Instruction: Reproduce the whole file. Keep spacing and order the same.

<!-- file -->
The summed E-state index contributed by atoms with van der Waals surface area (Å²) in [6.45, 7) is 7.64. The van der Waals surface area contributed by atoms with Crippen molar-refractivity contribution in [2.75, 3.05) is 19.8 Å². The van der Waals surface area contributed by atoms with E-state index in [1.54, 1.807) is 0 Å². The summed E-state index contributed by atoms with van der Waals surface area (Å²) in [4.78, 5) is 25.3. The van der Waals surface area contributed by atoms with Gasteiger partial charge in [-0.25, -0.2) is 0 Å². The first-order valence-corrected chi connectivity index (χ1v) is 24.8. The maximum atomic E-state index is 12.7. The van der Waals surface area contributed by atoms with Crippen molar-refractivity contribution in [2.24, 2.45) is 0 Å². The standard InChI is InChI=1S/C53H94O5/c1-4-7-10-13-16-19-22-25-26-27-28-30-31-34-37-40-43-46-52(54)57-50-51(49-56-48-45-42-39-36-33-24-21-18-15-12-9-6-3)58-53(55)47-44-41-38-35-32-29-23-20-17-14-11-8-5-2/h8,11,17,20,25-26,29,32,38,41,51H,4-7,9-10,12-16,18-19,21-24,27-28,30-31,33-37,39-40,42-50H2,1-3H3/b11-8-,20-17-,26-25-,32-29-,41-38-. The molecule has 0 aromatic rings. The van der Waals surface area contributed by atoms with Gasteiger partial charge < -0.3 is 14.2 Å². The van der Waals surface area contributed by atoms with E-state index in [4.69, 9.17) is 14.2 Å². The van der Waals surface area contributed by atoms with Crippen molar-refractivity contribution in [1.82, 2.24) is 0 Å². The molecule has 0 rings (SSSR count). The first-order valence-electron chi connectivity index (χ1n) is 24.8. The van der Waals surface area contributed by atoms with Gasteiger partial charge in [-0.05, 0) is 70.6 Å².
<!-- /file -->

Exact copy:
The summed E-state index contributed by atoms with van der Waals surface area (Å²) in [6.45, 7) is 7.64. The van der Waals surface area contributed by atoms with Crippen molar-refractivity contribution in [2.75, 3.05) is 19.8 Å². The van der Waals surface area contributed by atoms with E-state index in [1.54, 1.807) is 0 Å². The summed E-state index contributed by atoms with van der Waals surface area (Å²) in [4.78, 5) is 25.3. The van der Waals surface area contributed by atoms with Gasteiger partial charge in [-0.25, -0.2) is 0 Å². The first-order valence-corrected chi connectivity index (χ1v) is 24.8. The maximum atomic E-state index is 12.7. The van der Waals surface area contributed by atoms with Crippen molar-refractivity contribution in [2.24, 2.45) is 0 Å². The standard InChI is InChI=1S/C53H94O5/c1-4-7-10-13-16-19-22-25-26-27-28-30-31-34-37-40-43-46-52(54)57-50-51(49-56-48-45-42-39-36-33-24-21-18-15-12-9-6-3)58-53(55)47-44-41-38-35-32-29-23-20-17-14-11-8-5-2/h8,11,17,20,25-26,29,32,38,41,51H,4-7,9-10,12-16,18-19,21-24,27-28,30-31,33-37,39-40,42-50H2,1-3H3/b11-8-,20-17-,26-25-,32-29-,41-38-. The molecule has 0 aromatic rings. The van der Waals surface area contributed by atoms with Gasteiger partial charge < -0.3 is 14.2 Å². The van der Waals surface area contributed by atoms with E-state index in [4.69, 9.17) is 14.2 Å². The van der Waals surface area contributed by atoms with Crippen molar-refractivity contribution in [1.82, 2.24) is 0 Å². The molecule has 0 rings (SSSR count). The first-order valence-electron chi connectivity index (χ1n) is 24.8. The van der Waals surface area contributed by atoms with Gasteiger partial charge in [-0.05, 0) is 70.6 Å².